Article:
8 December 2021 – Healthy human cells have 23 pairs of chromosomes. Anything else is often fatal. That is, except in cancer cells. Aneuploidy, an abnormal number of chromosomes, was first observed at the end of the 19th century. “Aneuploidy has been the elephant in the room of cancer research,” says new EMBO Young Investigator Uri Ben-David. “We know it’s there; we know it’s important for driving cancer, but we still don’t understand how it works.” Ben-David, who established his group at Tel Aviv University in 2019, says now the time is ripe to tackle this age-old conundrum.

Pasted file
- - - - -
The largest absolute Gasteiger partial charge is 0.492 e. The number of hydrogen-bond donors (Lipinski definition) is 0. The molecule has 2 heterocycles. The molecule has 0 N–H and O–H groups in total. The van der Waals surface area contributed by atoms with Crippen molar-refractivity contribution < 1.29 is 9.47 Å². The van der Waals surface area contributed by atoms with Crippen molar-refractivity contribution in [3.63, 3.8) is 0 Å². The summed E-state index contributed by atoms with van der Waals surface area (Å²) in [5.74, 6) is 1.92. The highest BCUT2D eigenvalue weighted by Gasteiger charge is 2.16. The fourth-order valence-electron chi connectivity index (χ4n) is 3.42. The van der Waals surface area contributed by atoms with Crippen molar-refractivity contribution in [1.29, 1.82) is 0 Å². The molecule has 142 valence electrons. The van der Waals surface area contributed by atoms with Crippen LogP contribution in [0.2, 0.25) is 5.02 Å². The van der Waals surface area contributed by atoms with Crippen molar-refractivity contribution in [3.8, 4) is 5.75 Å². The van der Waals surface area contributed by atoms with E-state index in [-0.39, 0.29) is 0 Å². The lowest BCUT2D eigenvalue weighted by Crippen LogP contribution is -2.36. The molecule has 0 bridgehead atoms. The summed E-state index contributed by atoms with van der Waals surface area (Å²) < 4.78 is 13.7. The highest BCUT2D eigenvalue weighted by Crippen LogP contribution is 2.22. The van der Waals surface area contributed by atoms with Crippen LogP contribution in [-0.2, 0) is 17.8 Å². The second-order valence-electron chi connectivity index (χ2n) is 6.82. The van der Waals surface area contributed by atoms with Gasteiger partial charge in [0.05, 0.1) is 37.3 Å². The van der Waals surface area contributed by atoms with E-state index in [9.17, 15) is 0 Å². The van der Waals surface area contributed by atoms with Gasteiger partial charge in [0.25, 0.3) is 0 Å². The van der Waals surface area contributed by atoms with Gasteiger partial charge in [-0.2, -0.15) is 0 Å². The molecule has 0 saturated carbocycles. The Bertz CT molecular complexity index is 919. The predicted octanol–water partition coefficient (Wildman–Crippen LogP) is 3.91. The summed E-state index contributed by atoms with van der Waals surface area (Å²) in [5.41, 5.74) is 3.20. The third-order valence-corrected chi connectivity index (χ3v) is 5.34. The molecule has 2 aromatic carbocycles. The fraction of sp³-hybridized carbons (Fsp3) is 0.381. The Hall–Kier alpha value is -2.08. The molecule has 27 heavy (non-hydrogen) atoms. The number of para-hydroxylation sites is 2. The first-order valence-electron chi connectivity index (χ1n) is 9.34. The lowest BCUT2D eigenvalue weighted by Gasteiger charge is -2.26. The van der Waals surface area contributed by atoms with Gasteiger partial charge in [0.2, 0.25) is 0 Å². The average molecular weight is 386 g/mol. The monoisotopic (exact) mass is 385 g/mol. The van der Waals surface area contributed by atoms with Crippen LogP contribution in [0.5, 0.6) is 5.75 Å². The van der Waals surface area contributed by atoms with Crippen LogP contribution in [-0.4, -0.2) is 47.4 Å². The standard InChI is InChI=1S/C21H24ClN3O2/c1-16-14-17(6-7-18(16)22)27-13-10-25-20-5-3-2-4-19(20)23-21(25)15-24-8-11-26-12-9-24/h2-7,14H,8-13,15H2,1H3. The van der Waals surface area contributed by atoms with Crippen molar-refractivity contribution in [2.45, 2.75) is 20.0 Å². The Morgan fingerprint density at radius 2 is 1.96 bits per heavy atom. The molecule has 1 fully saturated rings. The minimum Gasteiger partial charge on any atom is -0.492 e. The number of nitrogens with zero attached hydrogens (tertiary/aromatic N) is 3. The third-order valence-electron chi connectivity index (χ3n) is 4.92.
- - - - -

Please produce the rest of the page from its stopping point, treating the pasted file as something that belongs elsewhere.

Using a variety of computational and experimental approaches Ben-David wants to understand why different cancer types have specific chromosomal signatures, and which genes drive aneuploidy formation. Although he is motivated by a desire to understand this phenomenon, he is also driven by the potential relevance to human health: “There is an acute need for new cancer drugs and therapeutic approaches, so our research can quickly translate into something more applicable.” He is looking forward to forging new relationships with scientists from across Europe and hopes to attract excellent students and postdoctoral researchers to Israel. “Science is all about people and community,” he says.